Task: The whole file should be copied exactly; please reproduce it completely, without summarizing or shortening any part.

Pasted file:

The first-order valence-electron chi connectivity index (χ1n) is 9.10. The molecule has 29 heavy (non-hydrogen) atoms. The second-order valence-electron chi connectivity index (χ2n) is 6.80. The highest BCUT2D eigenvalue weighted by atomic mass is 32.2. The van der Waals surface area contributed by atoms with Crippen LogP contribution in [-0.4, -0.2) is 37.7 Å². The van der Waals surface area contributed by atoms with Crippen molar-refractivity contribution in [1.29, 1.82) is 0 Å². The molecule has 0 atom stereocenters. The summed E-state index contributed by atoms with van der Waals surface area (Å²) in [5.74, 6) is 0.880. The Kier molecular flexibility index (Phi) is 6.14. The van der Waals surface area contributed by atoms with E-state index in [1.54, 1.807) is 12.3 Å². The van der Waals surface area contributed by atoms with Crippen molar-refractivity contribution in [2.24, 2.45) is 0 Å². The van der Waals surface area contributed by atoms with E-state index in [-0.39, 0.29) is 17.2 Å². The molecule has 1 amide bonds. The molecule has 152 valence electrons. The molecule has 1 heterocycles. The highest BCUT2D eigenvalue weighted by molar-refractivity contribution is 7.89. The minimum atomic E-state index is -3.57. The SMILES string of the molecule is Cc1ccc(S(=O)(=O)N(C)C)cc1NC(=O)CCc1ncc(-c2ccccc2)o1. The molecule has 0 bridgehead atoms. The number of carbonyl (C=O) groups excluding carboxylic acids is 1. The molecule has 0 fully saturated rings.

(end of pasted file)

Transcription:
The first-order valence-electron chi connectivity index (χ1n) is 9.10. The molecule has 29 heavy (non-hydrogen) atoms. The second-order valence-electron chi connectivity index (χ2n) is 6.80. The highest BCUT2D eigenvalue weighted by atomic mass is 32.2. The van der Waals surface area contributed by atoms with Crippen LogP contribution in [-0.4, -0.2) is 37.7 Å². The van der Waals surface area contributed by atoms with Crippen molar-refractivity contribution in [1.29, 1.82) is 0 Å². The molecule has 0 atom stereocenters. The summed E-state index contributed by atoms with van der Waals surface area (Å²) in [5.74, 6) is 0.880. The Kier molecular flexibility index (Phi) is 6.14. The van der Waals surface area contributed by atoms with E-state index in [1.54, 1.807) is 12.3 Å². The van der Waals surface area contributed by atoms with Crippen molar-refractivity contribution in [2.24, 2.45) is 0 Å². The van der Waals surface area contributed by atoms with E-state index in [-0.39, 0.29) is 17.2 Å². The molecule has 1 amide bonds. The molecule has 152 valence electrons. The molecule has 1 heterocycles. The highest BCUT2D eigenvalue weighted by molar-refractivity contribution is 7.89. The minimum atomic E-state index is -3.57. The SMILES string of the molecule is Cc1ccc(S(=O)(=O)N(C)C)cc1NC(=O)CCc1ncc(-c2ccccc2)o1. The molecule has 0 bridgehead atoms. The number of carbonyl (C=O) groups excluding carboxylic acids is 1. The molecule has 0 fully saturated rings.